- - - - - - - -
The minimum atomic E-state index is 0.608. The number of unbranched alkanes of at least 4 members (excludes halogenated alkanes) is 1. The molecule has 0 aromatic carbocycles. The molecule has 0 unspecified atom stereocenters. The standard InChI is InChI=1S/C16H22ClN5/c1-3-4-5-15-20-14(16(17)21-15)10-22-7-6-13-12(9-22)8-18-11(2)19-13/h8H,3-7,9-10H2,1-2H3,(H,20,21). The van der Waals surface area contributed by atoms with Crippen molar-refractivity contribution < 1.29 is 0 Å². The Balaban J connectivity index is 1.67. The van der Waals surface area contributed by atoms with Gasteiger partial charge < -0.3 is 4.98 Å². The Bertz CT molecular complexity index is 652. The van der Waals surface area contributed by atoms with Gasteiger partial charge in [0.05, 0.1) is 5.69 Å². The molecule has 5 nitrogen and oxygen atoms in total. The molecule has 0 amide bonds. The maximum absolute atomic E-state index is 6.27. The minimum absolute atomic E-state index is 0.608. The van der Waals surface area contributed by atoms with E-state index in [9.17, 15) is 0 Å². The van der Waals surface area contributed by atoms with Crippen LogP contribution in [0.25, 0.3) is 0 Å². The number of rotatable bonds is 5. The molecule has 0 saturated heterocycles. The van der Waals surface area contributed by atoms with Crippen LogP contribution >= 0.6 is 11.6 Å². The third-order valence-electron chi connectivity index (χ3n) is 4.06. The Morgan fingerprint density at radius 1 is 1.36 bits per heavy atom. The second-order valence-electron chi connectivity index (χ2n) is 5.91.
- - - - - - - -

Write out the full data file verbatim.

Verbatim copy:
The minimum atomic E-state index is 0.608. The number of unbranched alkanes of at least 4 members (excludes halogenated alkanes) is 1. The molecule has 0 aromatic carbocycles. The molecule has 0 unspecified atom stereocenters. The standard InChI is InChI=1S/C16H22ClN5/c1-3-4-5-15-20-14(16(17)21-15)10-22-7-6-13-12(9-22)8-18-11(2)19-13/h8H,3-7,9-10H2,1-2H3,(H,20,21). The van der Waals surface area contributed by atoms with Crippen molar-refractivity contribution < 1.29 is 0 Å². The Balaban J connectivity index is 1.67. The van der Waals surface area contributed by atoms with Gasteiger partial charge < -0.3 is 4.98 Å². The Bertz CT molecular complexity index is 652. The van der Waals surface area contributed by atoms with Gasteiger partial charge in [0.05, 0.1) is 5.69 Å². The molecule has 5 nitrogen and oxygen atoms in total. The molecule has 0 amide bonds. The maximum absolute atomic E-state index is 6.27. The minimum absolute atomic E-state index is 0.608. The van der Waals surface area contributed by atoms with E-state index in [9.17, 15) is 0 Å². The van der Waals surface area contributed by atoms with Crippen LogP contribution in [0.25, 0.3) is 0 Å². The number of rotatable bonds is 5. The molecule has 0 saturated heterocycles. The van der Waals surface area contributed by atoms with Crippen LogP contribution >= 0.6 is 11.6 Å². The third-order valence-electron chi connectivity index (χ3n) is 4.06. The Morgan fingerprint density at radius 1 is 1.36 bits per heavy atom. The second-order valence-electron chi connectivity index (χ2n) is 5.91.